Is it time for you to evaluate your hiring process?
In an effort for continuous improvement, it is common practice for companies to examine their policies, procedures, and processes on a consistent basis. As the economy continues to improve and the war for talent heats up, now may be a good time for you to evaluate your company’s hiring process. The job market landscape is changing at a rapid pace, so having up to date hiring practices is critical to compete for the area’s top talent.
Typically, there is uniqueness to each hiring process. You certainly do not want to be robotic in your approach and you should always try and separate your company and/or department from the competition. Here are some points to consider as you look to add to your team:
• Candidate Sourcing: There are many different avenues to source candidates; job boards, staffing & recruiting firms, networking, social media, industry associations and others. What works best for you? Where have your best hires come from? Which sources result in a rapid hiring process? Once you have narrowed it down, put the majority of your time and effort into these activities. If your sourcing procedure is not generating any positive results, it is most likely antiquated. Research the most recent search and networking tools available and make some changes!
• Initial Screening: Identify the few ‘must haves’ and then think outside the box. Be careful of having the ‘ideal candidate’ mindset too early in the process. Know the intangibles you are looking for and seek candidates that have a proven track record of success…no matter what their experience looks like. If your initial focus is too narrow, you will miss out on some exceptional candidates.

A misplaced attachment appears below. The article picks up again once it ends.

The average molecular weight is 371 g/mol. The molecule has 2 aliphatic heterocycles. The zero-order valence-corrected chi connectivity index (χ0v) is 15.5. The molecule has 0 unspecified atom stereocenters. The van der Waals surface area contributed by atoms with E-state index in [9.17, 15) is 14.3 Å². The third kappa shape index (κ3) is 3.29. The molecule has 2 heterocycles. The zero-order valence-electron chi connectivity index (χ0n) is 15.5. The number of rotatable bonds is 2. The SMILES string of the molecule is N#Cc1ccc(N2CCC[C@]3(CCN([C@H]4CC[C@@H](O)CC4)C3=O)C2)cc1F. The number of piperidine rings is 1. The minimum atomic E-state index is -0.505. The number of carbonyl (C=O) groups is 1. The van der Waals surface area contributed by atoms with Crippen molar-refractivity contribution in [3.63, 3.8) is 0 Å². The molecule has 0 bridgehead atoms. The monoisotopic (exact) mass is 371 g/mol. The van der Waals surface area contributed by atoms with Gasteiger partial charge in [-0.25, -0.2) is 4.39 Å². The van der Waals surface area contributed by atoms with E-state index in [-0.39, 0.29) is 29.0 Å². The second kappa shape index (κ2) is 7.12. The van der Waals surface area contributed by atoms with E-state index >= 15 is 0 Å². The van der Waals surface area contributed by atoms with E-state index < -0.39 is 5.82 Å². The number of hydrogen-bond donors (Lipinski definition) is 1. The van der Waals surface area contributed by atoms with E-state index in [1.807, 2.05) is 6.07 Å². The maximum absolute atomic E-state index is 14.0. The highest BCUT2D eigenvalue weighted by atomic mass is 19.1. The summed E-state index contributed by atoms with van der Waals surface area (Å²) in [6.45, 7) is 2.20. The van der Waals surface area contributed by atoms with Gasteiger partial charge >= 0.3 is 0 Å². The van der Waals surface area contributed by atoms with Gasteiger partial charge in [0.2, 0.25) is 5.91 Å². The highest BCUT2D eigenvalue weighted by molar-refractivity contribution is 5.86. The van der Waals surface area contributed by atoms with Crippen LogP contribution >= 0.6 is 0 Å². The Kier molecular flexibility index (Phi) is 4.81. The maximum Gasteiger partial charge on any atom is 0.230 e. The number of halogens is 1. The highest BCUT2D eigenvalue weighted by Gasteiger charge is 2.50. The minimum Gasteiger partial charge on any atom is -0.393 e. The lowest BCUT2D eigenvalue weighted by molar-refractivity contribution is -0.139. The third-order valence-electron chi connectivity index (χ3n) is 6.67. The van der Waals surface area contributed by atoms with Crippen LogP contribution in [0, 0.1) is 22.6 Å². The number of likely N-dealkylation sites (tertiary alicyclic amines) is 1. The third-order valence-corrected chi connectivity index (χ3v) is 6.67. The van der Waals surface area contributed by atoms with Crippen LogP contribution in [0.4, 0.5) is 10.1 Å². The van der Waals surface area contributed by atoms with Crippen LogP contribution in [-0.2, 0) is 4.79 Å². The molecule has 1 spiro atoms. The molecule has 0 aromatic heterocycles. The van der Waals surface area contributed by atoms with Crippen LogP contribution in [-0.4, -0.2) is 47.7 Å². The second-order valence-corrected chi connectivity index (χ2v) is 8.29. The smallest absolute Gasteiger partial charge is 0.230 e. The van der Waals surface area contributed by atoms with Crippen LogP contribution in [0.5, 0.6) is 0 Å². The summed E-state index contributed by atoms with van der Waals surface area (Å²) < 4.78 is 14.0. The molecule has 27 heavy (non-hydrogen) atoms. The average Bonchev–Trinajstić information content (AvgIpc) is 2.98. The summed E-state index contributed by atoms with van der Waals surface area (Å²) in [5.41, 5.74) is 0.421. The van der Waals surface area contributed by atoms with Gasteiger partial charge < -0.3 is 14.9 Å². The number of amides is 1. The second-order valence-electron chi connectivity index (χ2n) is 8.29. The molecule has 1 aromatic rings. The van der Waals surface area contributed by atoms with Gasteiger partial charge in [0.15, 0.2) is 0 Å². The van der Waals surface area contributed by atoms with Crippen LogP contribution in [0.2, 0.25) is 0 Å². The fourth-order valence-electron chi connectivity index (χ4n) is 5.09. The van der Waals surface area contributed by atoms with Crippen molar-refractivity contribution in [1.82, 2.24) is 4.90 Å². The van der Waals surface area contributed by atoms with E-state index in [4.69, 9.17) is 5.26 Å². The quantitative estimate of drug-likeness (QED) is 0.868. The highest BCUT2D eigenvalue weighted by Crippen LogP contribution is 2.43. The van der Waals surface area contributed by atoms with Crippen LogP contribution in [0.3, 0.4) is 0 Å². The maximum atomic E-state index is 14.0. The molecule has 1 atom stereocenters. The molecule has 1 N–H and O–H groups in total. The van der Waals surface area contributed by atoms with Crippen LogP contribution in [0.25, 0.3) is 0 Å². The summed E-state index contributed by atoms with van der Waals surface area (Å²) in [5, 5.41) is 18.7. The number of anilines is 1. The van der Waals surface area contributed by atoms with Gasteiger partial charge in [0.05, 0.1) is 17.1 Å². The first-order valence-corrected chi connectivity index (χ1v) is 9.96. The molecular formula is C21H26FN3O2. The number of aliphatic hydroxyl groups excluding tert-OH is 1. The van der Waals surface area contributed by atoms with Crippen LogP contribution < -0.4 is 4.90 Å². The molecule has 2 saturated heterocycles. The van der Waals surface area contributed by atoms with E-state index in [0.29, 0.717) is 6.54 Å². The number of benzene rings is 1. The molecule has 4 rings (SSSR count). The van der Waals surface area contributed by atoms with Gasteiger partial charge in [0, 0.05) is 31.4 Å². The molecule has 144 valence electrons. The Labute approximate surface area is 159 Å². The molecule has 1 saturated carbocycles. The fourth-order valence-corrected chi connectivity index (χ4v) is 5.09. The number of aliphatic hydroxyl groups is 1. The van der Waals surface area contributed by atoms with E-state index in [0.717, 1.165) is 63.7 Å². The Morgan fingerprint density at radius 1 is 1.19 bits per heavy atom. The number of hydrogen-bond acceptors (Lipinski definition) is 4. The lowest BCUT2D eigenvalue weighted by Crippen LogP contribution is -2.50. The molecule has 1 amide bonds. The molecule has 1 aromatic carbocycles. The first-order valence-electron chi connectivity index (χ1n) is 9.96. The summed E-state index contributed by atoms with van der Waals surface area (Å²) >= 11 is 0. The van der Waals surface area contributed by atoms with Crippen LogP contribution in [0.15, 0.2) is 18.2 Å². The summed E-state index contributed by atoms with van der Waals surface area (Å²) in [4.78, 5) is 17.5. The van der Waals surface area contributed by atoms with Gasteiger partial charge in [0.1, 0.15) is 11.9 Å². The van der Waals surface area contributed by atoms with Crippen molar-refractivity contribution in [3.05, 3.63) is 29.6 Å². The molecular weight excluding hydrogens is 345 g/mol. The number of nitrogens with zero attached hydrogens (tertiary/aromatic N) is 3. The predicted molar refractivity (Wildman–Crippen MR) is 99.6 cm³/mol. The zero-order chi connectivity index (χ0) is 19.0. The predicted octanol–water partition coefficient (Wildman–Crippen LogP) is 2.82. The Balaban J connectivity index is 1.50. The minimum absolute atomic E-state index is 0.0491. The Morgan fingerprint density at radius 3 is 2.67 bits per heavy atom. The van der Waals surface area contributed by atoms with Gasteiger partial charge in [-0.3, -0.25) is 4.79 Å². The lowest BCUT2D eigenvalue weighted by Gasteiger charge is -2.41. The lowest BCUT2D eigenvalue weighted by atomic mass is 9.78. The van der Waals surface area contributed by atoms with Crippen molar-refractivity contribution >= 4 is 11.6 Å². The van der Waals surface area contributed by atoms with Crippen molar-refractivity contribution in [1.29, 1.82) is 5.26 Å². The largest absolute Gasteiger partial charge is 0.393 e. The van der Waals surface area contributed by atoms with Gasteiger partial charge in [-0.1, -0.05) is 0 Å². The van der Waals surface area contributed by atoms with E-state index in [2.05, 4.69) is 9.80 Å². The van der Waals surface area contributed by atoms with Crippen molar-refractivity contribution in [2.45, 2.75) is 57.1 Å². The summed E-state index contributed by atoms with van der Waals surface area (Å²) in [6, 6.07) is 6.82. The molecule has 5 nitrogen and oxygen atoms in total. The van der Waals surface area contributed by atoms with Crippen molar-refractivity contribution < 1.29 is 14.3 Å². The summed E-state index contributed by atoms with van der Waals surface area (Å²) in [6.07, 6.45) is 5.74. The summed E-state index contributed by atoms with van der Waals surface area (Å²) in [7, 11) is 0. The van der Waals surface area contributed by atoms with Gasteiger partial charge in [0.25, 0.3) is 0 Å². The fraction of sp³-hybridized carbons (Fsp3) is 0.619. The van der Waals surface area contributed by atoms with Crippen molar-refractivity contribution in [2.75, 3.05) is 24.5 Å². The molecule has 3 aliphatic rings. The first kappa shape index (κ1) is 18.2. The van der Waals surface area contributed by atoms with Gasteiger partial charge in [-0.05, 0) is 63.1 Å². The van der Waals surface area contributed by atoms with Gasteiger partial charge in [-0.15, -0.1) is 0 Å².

• Interview Process: Top talent is being hired fast! Where can you expedite your current process, so you do not lose out on a great hire? In this current job market, the best candidates are getting multiple offers. They will not sit around and wait if your process is a lengthy one. Other questions to consider…are you selling your company to potential candidates? Why would they want to work for your company? Is each person involved in the interview process sufficiently prepared for every interview? Is the communication strong between all involved?
• Decision Process: Again, do not delay. If you have a candidate that everyone feels good about and believes they will be successful, make an offer! Do not fall into the trap of thinking there may be someone better out there. If this is the case then you are probably not serious about hiring and have wasted a lot of time.
• Offer Process: Know the market value for each candidate and make a fair offer based on their education and experience. The goal is to settle on a compensation package that the candidate and company are both excited about, one where the candidate does not feel it is too little and the company does not feel it is too much. This is the first step in the on-boarding process so you want it to be positive.
• On-boarding: Have a plan and execute it! Every hour of every day should be mapped out for the period of time you feel it will be necessary for them to adjust to the new work environment. Do not try and figure it out along the way. Make them feel welcomed and instantly a part of the team.
Hopefully some of these suggestions are helpful and can make a positive difference for you and your company. Above all, please keep two words in mind when you are considering your next recruitment process… urgency and sincerity! If these two things do not exist amongst EVERYONE involved, do not even begin the process.